Probe complete, but no trace of Diwali blasts mastermind (Three years after pre-Diwali blasts)October 26th, 2008 - 1:44 pm ICT by IANS
New Delhi, Oct 26 (IANS) Three years have gone by, but the suspected mastermind of the 2005 pre-Diwali terror bombings here is still absconding even as Delhi Police claim that investigations into the case are complete.Police are yet to lay their hands on Abu Alqama, commander of the Pakistan-based terror outfit Lashker-e-Taiba (LeT), along with three accomplices linked to the blasts that claimed 61 lives.
Alqama, who is suspected to be in Pakistan, is also said to be indirectly controlling the shadowy Indian Mujahideen (IM) that has claimed responsibility for terror attacks across the country in the past two years, killing over 200 people and injuring hundreds.
Soon after the 2005 bombings, sleuths of Delhi Police’s Special Cell, an expert wing to combat terrorism, launched massive searches and arrested five LeT terror suspects - Tariq Ahmed Dar, Mohammed Rafiq Shah, Mohammed Hussain Fazli, Farooq Ahmed Batloo and Ghulam Ahmed Khan.
They were all booked under various sections of the Explosives Act as well as for criminal conspiracy, murder and attempt to murder. Their trial is pending in the court of Additional Sessions Judge Babulal.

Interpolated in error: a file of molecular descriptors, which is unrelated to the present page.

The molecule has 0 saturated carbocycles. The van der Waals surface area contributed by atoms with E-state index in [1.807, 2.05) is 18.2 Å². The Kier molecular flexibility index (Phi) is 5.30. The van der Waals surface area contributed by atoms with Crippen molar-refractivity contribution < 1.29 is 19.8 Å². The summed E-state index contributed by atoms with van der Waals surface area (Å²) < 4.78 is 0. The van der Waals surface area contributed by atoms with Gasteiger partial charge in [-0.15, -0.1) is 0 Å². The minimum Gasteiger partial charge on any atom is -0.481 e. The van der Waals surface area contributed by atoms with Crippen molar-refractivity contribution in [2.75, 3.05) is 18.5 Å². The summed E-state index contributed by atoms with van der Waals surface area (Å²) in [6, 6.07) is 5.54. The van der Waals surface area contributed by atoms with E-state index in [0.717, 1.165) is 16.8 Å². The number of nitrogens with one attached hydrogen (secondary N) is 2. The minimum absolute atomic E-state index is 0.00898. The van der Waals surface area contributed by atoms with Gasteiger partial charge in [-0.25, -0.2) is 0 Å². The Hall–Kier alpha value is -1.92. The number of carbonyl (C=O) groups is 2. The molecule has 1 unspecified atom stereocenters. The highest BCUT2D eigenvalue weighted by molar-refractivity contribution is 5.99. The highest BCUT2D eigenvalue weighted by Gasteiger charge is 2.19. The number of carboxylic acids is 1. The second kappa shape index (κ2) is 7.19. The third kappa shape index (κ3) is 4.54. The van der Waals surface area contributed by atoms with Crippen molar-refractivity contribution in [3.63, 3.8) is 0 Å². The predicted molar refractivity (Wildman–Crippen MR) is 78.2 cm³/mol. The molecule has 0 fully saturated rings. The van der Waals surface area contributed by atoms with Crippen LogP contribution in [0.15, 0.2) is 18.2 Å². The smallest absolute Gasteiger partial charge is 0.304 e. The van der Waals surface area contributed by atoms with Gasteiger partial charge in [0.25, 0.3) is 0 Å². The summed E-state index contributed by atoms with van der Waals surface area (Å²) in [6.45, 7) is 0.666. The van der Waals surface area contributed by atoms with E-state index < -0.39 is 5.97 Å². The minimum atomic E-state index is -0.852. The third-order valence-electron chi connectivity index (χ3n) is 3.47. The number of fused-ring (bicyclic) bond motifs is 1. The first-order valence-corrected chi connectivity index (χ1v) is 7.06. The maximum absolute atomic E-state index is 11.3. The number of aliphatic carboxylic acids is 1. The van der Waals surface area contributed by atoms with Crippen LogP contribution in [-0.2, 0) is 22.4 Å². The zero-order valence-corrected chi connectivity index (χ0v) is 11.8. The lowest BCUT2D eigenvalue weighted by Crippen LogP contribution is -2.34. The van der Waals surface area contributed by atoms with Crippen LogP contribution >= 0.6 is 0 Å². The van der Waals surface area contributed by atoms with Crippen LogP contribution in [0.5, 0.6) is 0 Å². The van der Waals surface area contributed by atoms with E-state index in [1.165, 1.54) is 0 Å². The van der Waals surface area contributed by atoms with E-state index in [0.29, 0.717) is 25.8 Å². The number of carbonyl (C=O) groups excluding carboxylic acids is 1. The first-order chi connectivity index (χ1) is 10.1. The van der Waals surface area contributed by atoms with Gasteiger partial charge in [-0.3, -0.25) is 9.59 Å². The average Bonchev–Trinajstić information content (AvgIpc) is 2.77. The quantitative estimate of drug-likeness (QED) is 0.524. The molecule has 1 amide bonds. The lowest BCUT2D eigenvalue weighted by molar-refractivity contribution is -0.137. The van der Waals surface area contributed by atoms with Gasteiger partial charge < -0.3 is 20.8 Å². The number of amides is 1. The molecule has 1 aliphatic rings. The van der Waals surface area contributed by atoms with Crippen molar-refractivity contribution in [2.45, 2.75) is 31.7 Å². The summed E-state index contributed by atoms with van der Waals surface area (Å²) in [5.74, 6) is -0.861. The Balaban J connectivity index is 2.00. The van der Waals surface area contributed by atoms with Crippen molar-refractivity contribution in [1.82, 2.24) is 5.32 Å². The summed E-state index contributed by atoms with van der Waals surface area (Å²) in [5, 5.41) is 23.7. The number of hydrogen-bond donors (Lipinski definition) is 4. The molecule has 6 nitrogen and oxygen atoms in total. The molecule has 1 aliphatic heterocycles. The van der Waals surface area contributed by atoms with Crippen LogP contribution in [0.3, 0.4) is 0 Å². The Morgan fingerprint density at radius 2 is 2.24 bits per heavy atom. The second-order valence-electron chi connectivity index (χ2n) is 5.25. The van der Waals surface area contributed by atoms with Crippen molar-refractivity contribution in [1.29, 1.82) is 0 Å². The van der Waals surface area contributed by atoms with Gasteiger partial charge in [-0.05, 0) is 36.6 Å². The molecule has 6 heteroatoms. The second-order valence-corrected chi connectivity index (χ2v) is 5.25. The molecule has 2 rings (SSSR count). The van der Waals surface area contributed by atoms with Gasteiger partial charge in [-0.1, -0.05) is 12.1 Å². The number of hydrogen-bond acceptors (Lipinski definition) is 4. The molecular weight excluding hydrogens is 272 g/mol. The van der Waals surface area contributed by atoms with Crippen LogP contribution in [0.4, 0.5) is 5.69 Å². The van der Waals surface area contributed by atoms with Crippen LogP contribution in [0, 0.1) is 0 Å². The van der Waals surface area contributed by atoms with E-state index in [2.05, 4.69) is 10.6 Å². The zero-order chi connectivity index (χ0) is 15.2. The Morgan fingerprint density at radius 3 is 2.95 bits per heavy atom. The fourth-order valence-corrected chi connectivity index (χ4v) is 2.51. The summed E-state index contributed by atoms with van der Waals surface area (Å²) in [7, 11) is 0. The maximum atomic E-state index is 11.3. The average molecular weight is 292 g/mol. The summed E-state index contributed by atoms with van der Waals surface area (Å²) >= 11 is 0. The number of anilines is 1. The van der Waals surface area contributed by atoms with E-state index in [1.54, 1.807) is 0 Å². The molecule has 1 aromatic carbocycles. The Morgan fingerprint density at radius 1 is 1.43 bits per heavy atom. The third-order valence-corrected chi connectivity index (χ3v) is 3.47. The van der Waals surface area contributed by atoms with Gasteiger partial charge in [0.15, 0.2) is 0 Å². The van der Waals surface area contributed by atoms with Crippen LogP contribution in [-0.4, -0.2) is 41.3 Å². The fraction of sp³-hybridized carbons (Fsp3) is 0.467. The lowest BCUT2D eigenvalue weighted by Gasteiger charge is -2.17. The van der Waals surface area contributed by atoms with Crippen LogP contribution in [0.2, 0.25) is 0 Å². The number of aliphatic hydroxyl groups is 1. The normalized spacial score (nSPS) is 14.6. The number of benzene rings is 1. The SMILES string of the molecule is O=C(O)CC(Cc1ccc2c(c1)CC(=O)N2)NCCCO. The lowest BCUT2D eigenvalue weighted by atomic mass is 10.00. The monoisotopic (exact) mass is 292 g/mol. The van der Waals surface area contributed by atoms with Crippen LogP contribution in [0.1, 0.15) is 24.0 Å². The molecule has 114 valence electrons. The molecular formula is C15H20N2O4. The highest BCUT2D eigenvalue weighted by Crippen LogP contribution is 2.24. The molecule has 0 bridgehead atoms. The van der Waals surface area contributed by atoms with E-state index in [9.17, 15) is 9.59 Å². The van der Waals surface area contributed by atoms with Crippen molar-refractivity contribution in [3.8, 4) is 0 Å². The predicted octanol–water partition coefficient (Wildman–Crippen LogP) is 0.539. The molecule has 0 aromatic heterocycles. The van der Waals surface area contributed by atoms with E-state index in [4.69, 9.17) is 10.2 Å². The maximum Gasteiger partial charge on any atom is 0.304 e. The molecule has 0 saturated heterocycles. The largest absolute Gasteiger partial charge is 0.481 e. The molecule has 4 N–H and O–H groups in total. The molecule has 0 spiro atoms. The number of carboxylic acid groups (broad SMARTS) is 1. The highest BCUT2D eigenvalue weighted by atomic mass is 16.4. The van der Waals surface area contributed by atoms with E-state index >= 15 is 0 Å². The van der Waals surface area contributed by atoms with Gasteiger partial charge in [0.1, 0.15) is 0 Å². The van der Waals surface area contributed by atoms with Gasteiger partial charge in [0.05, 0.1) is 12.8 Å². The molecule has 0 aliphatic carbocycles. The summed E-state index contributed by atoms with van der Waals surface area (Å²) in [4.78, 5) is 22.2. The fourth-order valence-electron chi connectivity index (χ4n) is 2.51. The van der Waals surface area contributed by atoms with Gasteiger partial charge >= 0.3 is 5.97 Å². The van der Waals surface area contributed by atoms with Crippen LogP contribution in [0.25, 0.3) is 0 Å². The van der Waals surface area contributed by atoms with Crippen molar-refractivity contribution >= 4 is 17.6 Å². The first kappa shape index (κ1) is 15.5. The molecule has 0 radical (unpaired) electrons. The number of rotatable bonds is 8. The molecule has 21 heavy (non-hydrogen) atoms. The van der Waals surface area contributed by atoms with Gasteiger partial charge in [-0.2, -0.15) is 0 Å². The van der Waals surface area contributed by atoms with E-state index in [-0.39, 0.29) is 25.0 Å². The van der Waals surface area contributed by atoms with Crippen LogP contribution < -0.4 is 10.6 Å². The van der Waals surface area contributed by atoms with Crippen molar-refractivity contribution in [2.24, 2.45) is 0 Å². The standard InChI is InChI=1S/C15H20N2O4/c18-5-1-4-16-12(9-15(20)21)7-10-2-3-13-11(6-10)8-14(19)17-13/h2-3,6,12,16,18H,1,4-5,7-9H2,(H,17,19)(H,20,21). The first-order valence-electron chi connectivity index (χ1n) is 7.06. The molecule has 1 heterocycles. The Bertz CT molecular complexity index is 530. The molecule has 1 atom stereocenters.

Police officials say investigations into the case are over and the court started recording the statements of witnesses in August this year after charges were framed against the accused.
Dar, however, accused Delhi Police of framing him. The case is being heard every Saturday at the Tis Hazari Court.
Another suspected terrorist linked to the blast, Abu Afza, was gunned down in a shootout with Jammu and Kashmir police two years ago.
Apart from those arrested, five of those who have reportedly fled to Pakistan have been identified as Abu Alqama, Shajid Ali, Zaid and Rashid. Police say the Inter-Services Intelligence (ISI) of Pakistan is sheltering them.
“Interpol has rejected our request for a notice against LeT’s northern India commander Alqama and operative Zaid. Both are accused in the 2005 Delhi triple bomb blasts,” said Karnal Singh, joint commissioner of police (Special Cell).
“The request was rejected because we don’t know where exactly these militants are hiding. Our neighbouring country has always denied their presence in its country. So Interpol could not issue a notice for them,” Singh had told IANS.
Pointing to Alqama’s links to the Indian Mujahideen, police officials say he controls his operative Amir Rezza, who in turn was directing Riyaz Bhatkal, one of the cofounders of Indian Mujahideen. Bhatkal was in charge of two other co-founders, Mohammed Sadiq Sheikh and Atif Amin, police say.
Atif, a suspect in the Sep 13 blasts in Delhi, was gunned down in a shootout with Delhi Police in Jamia Nagar Sep 19. Police are looking for 26 more people, including Alqama, for the September blasts in Delhi that killed 26 people.
Some unconfirmed reports quoting officials from Jammu and Kashmir police, however, claim that Alqama was gunned down in his hometown of Gujranwala in Pakistan’s Punjab province by unidentified gunmen seven months ago.
But police forces in both Mumbai and Delhi maintain he is alive and well, controlling Indian Mujahideen cadres.